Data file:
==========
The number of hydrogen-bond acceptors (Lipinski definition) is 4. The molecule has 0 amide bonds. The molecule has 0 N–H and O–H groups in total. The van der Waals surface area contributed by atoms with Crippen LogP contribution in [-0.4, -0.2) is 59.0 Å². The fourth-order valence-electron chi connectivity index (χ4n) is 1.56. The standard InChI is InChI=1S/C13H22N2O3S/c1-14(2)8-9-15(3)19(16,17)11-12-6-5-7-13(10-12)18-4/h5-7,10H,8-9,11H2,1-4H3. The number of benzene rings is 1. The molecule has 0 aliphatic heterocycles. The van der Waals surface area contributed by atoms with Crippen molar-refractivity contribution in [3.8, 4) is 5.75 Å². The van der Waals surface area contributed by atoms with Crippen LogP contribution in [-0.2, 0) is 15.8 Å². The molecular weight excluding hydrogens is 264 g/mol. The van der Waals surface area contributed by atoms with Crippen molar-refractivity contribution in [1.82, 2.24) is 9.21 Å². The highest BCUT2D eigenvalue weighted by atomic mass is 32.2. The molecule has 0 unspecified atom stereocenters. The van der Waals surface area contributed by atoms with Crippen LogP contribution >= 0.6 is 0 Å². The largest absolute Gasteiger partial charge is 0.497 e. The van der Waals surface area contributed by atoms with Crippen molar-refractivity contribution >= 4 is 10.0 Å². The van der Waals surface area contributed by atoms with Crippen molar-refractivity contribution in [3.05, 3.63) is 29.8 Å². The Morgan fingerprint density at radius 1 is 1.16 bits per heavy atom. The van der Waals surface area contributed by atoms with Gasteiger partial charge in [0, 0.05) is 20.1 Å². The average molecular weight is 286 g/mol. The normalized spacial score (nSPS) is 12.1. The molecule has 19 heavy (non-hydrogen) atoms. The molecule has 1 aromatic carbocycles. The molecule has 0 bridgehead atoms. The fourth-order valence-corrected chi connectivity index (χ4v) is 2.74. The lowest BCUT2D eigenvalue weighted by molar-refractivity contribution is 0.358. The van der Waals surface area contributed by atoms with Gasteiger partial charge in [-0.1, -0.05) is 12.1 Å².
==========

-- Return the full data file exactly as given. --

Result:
The number of hydrogen-bond acceptors (Lipinski definition) is 4. The molecule has 0 amide bonds. The molecule has 0 N–H and O–H groups in total. The van der Waals surface area contributed by atoms with Crippen LogP contribution in [-0.4, -0.2) is 59.0 Å². The fourth-order valence-electron chi connectivity index (χ4n) is 1.56. The standard InChI is InChI=1S/C13H22N2O3S/c1-14(2)8-9-15(3)19(16,17)11-12-6-5-7-13(10-12)18-4/h5-7,10H,8-9,11H2,1-4H3. The number of benzene rings is 1. The molecule has 0 aliphatic heterocycles. The van der Waals surface area contributed by atoms with Crippen molar-refractivity contribution in [3.8, 4) is 5.75 Å². The van der Waals surface area contributed by atoms with Crippen LogP contribution in [-0.2, 0) is 15.8 Å². The molecular weight excluding hydrogens is 264 g/mol. The van der Waals surface area contributed by atoms with Crippen molar-refractivity contribution in [1.82, 2.24) is 9.21 Å². The highest BCUT2D eigenvalue weighted by atomic mass is 32.2. The molecule has 0 unspecified atom stereocenters. The van der Waals surface area contributed by atoms with Crippen LogP contribution >= 0.6 is 0 Å². The largest absolute Gasteiger partial charge is 0.497 e. The van der Waals surface area contributed by atoms with Crippen molar-refractivity contribution >= 4 is 10.0 Å². The van der Waals surface area contributed by atoms with Crippen molar-refractivity contribution in [3.05, 3.63) is 29.8 Å². The Morgan fingerprint density at radius 1 is 1.16 bits per heavy atom. The van der Waals surface area contributed by atoms with Gasteiger partial charge in [0, 0.05) is 20.1 Å². The average molecular weight is 286 g/mol. The normalized spacial score (nSPS) is 12.1. The molecule has 19 heavy (non-hydrogen) atoms. The molecule has 1 aromatic carbocycles. The molecule has 0 bridgehead atoms. The fourth-order valence-corrected chi connectivity index (χ4v) is 2.74. The lowest BCUT2D eigenvalue weighted by molar-refractivity contribution is 0.358. The van der Waals surface area contributed by atoms with Gasteiger partial charge in [-0.1, -0.05) is 12.1 Å².